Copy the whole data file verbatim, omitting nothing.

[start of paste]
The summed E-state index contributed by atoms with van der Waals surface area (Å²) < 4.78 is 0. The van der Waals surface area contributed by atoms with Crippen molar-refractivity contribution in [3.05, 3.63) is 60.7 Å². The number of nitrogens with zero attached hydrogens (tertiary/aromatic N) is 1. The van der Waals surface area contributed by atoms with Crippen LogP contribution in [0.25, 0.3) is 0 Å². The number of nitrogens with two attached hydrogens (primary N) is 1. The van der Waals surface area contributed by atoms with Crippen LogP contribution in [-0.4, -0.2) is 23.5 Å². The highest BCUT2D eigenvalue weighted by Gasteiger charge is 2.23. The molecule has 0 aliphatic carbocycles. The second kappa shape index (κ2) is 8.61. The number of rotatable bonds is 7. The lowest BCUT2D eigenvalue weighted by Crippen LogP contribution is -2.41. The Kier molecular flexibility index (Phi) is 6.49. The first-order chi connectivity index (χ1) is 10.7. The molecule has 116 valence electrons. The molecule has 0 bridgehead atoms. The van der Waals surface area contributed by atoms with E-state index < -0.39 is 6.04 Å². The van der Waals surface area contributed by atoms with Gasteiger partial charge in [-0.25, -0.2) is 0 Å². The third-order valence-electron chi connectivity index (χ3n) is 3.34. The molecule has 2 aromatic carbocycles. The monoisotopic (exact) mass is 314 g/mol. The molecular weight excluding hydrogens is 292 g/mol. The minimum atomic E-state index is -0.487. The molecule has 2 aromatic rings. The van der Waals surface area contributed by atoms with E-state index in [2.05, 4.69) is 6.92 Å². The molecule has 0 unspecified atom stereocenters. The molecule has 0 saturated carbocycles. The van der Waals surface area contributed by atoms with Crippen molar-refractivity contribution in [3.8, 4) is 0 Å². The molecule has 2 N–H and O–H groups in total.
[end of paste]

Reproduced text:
The summed E-state index contributed by atoms with van der Waals surface area (Å²) < 4.78 is 0. The van der Waals surface area contributed by atoms with Crippen molar-refractivity contribution in [3.05, 3.63) is 60.7 Å². The number of nitrogens with zero attached hydrogens (tertiary/aromatic N) is 1. The van der Waals surface area contributed by atoms with Crippen LogP contribution in [0.25, 0.3) is 0 Å². The number of nitrogens with two attached hydrogens (primary N) is 1. The van der Waals surface area contributed by atoms with Crippen LogP contribution in [-0.4, -0.2) is 23.5 Å². The highest BCUT2D eigenvalue weighted by Gasteiger charge is 2.23. The molecule has 0 aliphatic carbocycles. The second kappa shape index (κ2) is 8.61. The number of rotatable bonds is 7. The lowest BCUT2D eigenvalue weighted by Crippen LogP contribution is -2.41. The Kier molecular flexibility index (Phi) is 6.49. The first-order chi connectivity index (χ1) is 10.7. The molecule has 116 valence electrons. The molecule has 0 bridgehead atoms. The van der Waals surface area contributed by atoms with E-state index < -0.39 is 6.04 Å². The van der Waals surface area contributed by atoms with Gasteiger partial charge in [-0.25, -0.2) is 0 Å². The third-order valence-electron chi connectivity index (χ3n) is 3.34. The molecule has 2 aromatic carbocycles. The monoisotopic (exact) mass is 314 g/mol. The molecular weight excluding hydrogens is 292 g/mol. The minimum atomic E-state index is -0.487. The molecule has 2 aromatic rings. The van der Waals surface area contributed by atoms with E-state index in [2.05, 4.69) is 6.92 Å². The molecule has 0 unspecified atom stereocenters. The molecule has 0 saturated carbocycles. The van der Waals surface area contributed by atoms with Crippen molar-refractivity contribution in [3.8, 4) is 0 Å². The molecule has 2 N–H and O–H groups in total.